IDC has released some figures for the smartphone sales for the Middle East and Africa (MEA) region. The overall handset market -- smartphones and feature phone included -- grew by almost 27 percent compared to last year, totaling a whopping 64 million units in sales.
As for the smartphones, they account for almost 40 percent for the second quarter of 2014, a 13 percentage points rise compared to the same quarter last year. What's more interesting is that the figure is way higher in more developed markets in the region, as much as 80 percent.
The report further outlines the most dominant smartphone vendor for the region as well. Before we get into that, you should know that most key manufacturers have lost some market share in the Middle East and Africa region, even Samsung. The Korean OEM still tops the charts at the biggest smartphone vendor in the region with a 44.9 percent share, dropped from 52.8 percent year-on-year. Even Nokia -- now under Microsoft-- saw its market share drop to 6.6 percent, from 7.2 percent in the same quarter last year. Huawei was among the few who saw its market share rise to 9.5 percent from 2.6, which is mostly due to the affordable handsets it has flooded the market with. They even surpassed Apple in the MEA region, who are residing at 7.8 percent.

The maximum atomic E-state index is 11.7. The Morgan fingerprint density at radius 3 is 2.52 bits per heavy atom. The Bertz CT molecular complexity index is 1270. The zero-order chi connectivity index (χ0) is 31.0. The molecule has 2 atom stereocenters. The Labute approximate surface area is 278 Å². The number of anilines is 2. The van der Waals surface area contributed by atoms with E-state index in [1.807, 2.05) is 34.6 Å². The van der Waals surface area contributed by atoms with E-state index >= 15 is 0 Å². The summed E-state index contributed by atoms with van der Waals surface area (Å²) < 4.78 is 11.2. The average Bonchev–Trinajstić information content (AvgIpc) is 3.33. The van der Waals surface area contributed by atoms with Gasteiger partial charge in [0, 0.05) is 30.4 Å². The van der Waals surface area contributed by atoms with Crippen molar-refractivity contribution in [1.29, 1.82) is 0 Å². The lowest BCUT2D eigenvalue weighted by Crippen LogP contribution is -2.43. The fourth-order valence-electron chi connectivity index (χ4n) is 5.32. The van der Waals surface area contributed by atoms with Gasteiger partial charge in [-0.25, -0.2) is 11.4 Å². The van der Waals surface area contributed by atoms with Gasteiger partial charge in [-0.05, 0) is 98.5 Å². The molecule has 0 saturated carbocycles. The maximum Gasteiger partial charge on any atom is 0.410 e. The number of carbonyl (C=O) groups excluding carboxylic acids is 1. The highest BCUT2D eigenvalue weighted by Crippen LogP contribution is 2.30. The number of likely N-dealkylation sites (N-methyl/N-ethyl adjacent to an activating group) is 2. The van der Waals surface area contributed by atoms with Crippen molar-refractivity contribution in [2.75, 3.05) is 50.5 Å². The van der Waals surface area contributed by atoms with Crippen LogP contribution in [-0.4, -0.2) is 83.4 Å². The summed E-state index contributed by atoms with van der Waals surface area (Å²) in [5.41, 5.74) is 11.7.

"Samsung's performance can be attributed to the poorer-than-expected performance of its flagship S5 device and overall increase in competition," says Nabila Popal, research manager with IDC's Systems and Infrastructure Systems Group. "There are simply more vendors, big and small, this year than there were last year; the market has evolved so fast that it's a completely different ball game now. As more vendors enter the space with better phones and features at ever-decreasing prices, the battle to lead the market will become increasingly fierce."